At the post G20 Summit in Buenos Aires, US President Donald Trump held what the White House called a "very successful meeting" with Chinese leader Xi Jinping and agreed that current US tariffs on $200 billion worth of Chinese imports of 10% will remain unchanged for 90 days. Tariffs were due to be raised to 25% on January 1.
According to the White House, there will be a substantial increase in American exports to China of agricultural, energy, industrial and other products which will reduce the trade deficit in favor of China. The White House statement declares both sides will begin negotiations to resolve differences on forced technology transfer, intellectual property protection, non-tariff barriers, cyber intrusions and cyber theft.
Chinese state media reported Sunday that the two countries had reached "consensus on economic and trade issues" and that "healthy and stable economic and trade relations conform to common interests of the two countries and the whole world."
The reality is far more unsettling, especially for China. We are merely entering the next phase of what will be an enduring economic competition between the world's two largest economies. For America, the next 90 days is about assessing testing how much further China is prepared to compromise. For China, it must rethink its fundamental negotiating strategy and time is running out.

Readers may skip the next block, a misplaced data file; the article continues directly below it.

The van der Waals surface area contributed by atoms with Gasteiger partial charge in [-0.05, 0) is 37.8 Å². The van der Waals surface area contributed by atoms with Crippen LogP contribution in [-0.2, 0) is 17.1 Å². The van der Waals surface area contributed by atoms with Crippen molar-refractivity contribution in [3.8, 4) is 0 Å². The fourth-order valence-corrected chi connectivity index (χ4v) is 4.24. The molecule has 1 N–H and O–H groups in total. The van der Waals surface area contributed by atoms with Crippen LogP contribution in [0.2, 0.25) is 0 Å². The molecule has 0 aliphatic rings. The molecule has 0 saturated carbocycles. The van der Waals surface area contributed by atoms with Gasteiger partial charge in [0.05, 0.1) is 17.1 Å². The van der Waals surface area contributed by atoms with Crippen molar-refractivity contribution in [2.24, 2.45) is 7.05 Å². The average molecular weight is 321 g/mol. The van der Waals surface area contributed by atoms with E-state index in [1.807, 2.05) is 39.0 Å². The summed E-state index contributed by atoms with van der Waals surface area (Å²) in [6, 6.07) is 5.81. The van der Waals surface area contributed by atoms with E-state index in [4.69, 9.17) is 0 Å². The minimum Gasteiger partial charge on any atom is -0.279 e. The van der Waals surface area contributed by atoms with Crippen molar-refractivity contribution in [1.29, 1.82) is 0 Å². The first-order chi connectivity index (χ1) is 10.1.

Consider how China has played this game.
When Trump first flagged his seriousness about tariffs, China promised to retaliate with its own measures in a tit-for-tat response. Surely American firms would not tolerate increased parts and products from China which would dilute their profit margins. American consumers care more about how much they pay for their latest gadget than where it is made or assembled.
Besides, the widespread Chinese assumption was that talk of a trade war was sparked by the President's obsession with current account deficits. In May, China apparently agreed to measures to reduce the then $375 billion surplus it enjoyed with respect to two-way trade with America even if there was disagreement about the size of the reduction. Send negotiators to work out ad hoc agreements for China to buy more American products and economic relations will continue in the same way as it had been before Trump came into power.
That was China's negotiating strategy: threaten retaliatory pain for American firms and consumers and shrink the trade surplus with America. A distracted and divided as American democracy would force Trump to call a truce. Beijing miscalculated.
To China's horror, Trump seems to believe his own rhetoric that trade wars are good and easy to win, especially when one is buying more from another country than selling to them. Washington has since made it not just about reducing the deficit but at attack on Beijing's supposed industrial policy and objectives.